Chronic Shin Splints? See A Sports Medicine Doctor
It's not unusual for runners to develop shin splints, especially when they're new to the sport or when they ramp up their mileage quickly. Usually, if you take a few days off, ice your shins, and take a few doses of NSAIDs, the shin splints fade away. But what if they don't? If your shin splints keep coming back again and again, then you have what's known as chronic shin splints. This is a good reason to see a sports medicine doctor, who is likely to recommend the following diagnosis and treatment protocols.
The symptoms of shin splints are very similar to those of a stress fracture. So your sports medicine doctor will often begin by sending you in for an x-ray just to ensure you don't have a fracture. If you do have a stress fracture, taking about 6 weeks off and staying off your feet as much as possible will allow the fracture to heal.
If the x-rays do not show a fracture, then it's generally confirmed that you do have shin splints, and your doctor will proceed in treating them with the methods that follow.
Hopefully, you have already been icing your shin splints. Your sports medicine doctor will likely recommend increasing this protocol. Ice can really help get the inflammation down, which is ultimately what your shins need to heal. You may be told to ice your shins every few hours for a week or so. Your doctor may even give you an ice machine — a device you can slip over your leg that circulates cold water and allows you to comfortably ice your shins for longer periods.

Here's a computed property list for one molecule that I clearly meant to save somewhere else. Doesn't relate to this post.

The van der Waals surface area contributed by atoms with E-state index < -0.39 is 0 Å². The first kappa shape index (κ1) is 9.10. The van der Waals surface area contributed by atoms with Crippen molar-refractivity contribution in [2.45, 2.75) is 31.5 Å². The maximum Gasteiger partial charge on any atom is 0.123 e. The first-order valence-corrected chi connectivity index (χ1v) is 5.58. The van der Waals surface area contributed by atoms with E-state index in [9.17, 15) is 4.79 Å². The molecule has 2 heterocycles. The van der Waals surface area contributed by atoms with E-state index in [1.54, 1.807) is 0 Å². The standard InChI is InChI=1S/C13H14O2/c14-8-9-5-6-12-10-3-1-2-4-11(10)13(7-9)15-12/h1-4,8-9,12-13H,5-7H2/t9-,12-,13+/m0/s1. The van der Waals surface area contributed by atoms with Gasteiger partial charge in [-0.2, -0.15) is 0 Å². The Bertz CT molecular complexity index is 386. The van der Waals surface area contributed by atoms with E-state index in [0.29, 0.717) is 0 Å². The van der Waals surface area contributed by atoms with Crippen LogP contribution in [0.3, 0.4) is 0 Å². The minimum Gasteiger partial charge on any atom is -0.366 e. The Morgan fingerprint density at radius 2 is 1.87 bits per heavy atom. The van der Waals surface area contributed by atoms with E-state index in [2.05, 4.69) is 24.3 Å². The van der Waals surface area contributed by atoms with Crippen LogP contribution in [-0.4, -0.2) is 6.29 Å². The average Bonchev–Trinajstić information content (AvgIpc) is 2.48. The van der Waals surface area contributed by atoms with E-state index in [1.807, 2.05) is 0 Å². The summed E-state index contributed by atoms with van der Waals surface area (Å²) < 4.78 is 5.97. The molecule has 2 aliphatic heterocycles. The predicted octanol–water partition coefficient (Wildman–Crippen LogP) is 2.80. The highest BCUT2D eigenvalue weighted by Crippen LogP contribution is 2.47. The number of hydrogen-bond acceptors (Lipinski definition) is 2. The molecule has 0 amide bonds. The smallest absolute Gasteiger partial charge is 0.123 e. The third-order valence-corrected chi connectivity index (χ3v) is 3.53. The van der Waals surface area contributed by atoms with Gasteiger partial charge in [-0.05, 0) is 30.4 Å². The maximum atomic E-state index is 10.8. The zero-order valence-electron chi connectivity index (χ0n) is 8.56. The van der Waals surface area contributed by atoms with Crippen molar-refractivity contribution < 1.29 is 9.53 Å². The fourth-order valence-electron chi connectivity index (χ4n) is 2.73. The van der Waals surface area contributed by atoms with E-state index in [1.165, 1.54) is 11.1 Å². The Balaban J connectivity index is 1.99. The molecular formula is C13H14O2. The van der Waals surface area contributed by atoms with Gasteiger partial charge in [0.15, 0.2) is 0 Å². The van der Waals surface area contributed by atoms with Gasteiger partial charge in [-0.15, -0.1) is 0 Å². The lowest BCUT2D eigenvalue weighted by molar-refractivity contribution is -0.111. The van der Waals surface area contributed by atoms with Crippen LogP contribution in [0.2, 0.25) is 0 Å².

Changes in Footwear
Your sports medicine doctor will probably also watch you run to see if there is something about your stride that is making your shin splints so serious. For instance, you may be landing too heavily on your heel, causing extra concussion on your shins. Based on their assessment of your running, your sports medicine doctor may recommend a change in footwear. They might recommend a set of shoes with padding in a different area to correct your stride, or they may recommend cushioning orthotic inserts. Using these as you ease your way back into running can help keep the shin splints from coming back once again.
Chronic shin splints can be a real pain to deal with, but they are something that sports medicine doctors are very experienced in diagnosing and managing. So never hesitate to seek help.
Reach out to a sports medicine doctor today to learn more.